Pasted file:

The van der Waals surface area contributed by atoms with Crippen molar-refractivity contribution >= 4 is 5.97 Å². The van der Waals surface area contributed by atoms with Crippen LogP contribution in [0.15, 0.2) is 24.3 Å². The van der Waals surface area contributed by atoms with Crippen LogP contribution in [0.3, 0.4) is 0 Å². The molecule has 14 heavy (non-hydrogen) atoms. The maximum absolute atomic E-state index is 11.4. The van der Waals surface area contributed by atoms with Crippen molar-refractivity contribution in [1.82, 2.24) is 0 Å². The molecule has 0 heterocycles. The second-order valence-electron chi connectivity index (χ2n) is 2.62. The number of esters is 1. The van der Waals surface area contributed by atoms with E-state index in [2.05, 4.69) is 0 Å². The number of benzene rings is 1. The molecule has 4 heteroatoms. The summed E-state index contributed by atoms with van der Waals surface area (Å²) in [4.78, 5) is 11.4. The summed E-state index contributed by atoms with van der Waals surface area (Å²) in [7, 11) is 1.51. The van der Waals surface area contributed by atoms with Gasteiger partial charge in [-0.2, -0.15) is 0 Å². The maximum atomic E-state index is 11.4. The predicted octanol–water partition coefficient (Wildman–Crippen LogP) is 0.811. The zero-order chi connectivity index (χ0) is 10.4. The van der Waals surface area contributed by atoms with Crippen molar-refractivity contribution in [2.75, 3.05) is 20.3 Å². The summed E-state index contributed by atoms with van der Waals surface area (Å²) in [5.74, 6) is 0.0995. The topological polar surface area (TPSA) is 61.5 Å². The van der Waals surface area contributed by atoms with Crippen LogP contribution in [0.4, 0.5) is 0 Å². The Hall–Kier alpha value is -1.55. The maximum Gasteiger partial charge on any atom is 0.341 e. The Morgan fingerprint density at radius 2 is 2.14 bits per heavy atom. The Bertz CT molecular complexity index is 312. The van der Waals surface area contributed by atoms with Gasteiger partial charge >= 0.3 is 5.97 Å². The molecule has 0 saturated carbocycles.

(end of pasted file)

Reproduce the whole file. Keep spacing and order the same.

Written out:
The van der Waals surface area contributed by atoms with Crippen molar-refractivity contribution >= 4 is 5.97 Å². The van der Waals surface area contributed by atoms with Crippen LogP contribution in [0.15, 0.2) is 24.3 Å². The van der Waals surface area contributed by atoms with Crippen LogP contribution in [0.3, 0.4) is 0 Å². The molecule has 14 heavy (non-hydrogen) atoms. The maximum absolute atomic E-state index is 11.4. The van der Waals surface area contributed by atoms with Crippen molar-refractivity contribution in [1.82, 2.24) is 0 Å². The molecule has 0 heterocycles. The second-order valence-electron chi connectivity index (χ2n) is 2.62. The number of esters is 1. The van der Waals surface area contributed by atoms with E-state index in [2.05, 4.69) is 0 Å². The number of benzene rings is 1. The molecule has 4 heteroatoms. The summed E-state index contributed by atoms with van der Waals surface area (Å²) in [4.78, 5) is 11.4. The summed E-state index contributed by atoms with van der Waals surface area (Å²) in [7, 11) is 1.51. The van der Waals surface area contributed by atoms with Gasteiger partial charge in [-0.2, -0.15) is 0 Å². The maximum atomic E-state index is 11.4. The predicted octanol–water partition coefficient (Wildman–Crippen LogP) is 0.811. The zero-order chi connectivity index (χ0) is 10.4. The van der Waals surface area contributed by atoms with Crippen molar-refractivity contribution in [2.75, 3.05) is 20.3 Å². The summed E-state index contributed by atoms with van der Waals surface area (Å²) in [5.74, 6) is 0.0995. The topological polar surface area (TPSA) is 61.5 Å². The van der Waals surface area contributed by atoms with Crippen LogP contribution in [0.4, 0.5) is 0 Å². The Hall–Kier alpha value is -1.55. The maximum Gasteiger partial charge on any atom is 0.341 e. The Morgan fingerprint density at radius 2 is 2.14 bits per heavy atom. The Bertz CT molecular complexity index is 312. The van der Waals surface area contributed by atoms with Gasteiger partial charge >= 0.3 is 5.97 Å². The molecule has 0 saturated carbocycles.